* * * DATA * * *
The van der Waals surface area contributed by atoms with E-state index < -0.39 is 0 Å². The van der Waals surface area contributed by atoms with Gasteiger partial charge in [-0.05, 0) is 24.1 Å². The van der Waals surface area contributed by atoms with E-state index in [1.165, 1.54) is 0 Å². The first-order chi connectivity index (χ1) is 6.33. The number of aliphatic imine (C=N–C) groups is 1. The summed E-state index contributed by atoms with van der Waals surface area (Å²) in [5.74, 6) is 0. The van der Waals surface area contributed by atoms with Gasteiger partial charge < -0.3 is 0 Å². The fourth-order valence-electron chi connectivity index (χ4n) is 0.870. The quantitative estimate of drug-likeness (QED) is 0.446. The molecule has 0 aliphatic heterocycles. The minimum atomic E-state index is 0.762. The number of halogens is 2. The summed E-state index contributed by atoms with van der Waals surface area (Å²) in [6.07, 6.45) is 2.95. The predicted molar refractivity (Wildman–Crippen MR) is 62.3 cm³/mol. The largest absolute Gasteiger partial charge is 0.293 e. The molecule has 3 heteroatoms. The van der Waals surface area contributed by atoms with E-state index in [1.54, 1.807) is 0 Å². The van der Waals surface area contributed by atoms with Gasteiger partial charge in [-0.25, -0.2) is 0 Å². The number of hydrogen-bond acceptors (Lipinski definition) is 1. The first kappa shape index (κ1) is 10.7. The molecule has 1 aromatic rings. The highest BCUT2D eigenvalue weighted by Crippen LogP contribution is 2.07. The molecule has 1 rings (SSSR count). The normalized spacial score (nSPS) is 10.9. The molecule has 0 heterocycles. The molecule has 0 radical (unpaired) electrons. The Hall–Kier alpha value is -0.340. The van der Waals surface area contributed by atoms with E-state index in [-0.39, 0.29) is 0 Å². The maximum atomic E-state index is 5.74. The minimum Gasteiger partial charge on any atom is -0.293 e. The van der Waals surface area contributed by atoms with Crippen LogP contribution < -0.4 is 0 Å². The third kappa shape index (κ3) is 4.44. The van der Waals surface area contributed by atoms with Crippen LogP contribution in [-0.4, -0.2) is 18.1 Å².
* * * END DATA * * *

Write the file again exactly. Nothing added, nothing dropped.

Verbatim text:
The van der Waals surface area contributed by atoms with E-state index < -0.39 is 0 Å². The van der Waals surface area contributed by atoms with Gasteiger partial charge in [-0.05, 0) is 24.1 Å². The van der Waals surface area contributed by atoms with E-state index in [1.165, 1.54) is 0 Å². The first-order chi connectivity index (χ1) is 6.33. The number of aliphatic imine (C=N–C) groups is 1. The summed E-state index contributed by atoms with van der Waals surface area (Å²) in [5.74, 6) is 0. The van der Waals surface area contributed by atoms with Gasteiger partial charge < -0.3 is 0 Å². The fourth-order valence-electron chi connectivity index (χ4n) is 0.870. The quantitative estimate of drug-likeness (QED) is 0.446. The molecule has 0 aliphatic heterocycles. The minimum atomic E-state index is 0.762. The number of halogens is 2. The summed E-state index contributed by atoms with van der Waals surface area (Å²) in [6.07, 6.45) is 2.95. The predicted molar refractivity (Wildman–Crippen MR) is 62.3 cm³/mol. The largest absolute Gasteiger partial charge is 0.293 e. The molecule has 3 heteroatoms. The van der Waals surface area contributed by atoms with E-state index in [1.54, 1.807) is 0 Å². The van der Waals surface area contributed by atoms with Gasteiger partial charge in [-0.25, -0.2) is 0 Å². The number of hydrogen-bond acceptors (Lipinski definition) is 1. The first kappa shape index (κ1) is 10.7. The molecule has 1 aromatic rings. The highest BCUT2D eigenvalue weighted by Crippen LogP contribution is 2.07. The molecule has 1 rings (SSSR count). The normalized spacial score (nSPS) is 10.9. The molecule has 0 heterocycles. The molecule has 0 radical (unpaired) electrons. The Hall–Kier alpha value is -0.340. The van der Waals surface area contributed by atoms with E-state index in [-0.39, 0.29) is 0 Å². The maximum atomic E-state index is 5.74. The minimum Gasteiger partial charge on any atom is -0.293 e. The van der Waals surface area contributed by atoms with Crippen LogP contribution < -0.4 is 0 Å². The third kappa shape index (κ3) is 4.44. The van der Waals surface area contributed by atoms with Crippen LogP contribution in [-0.4, -0.2) is 18.1 Å².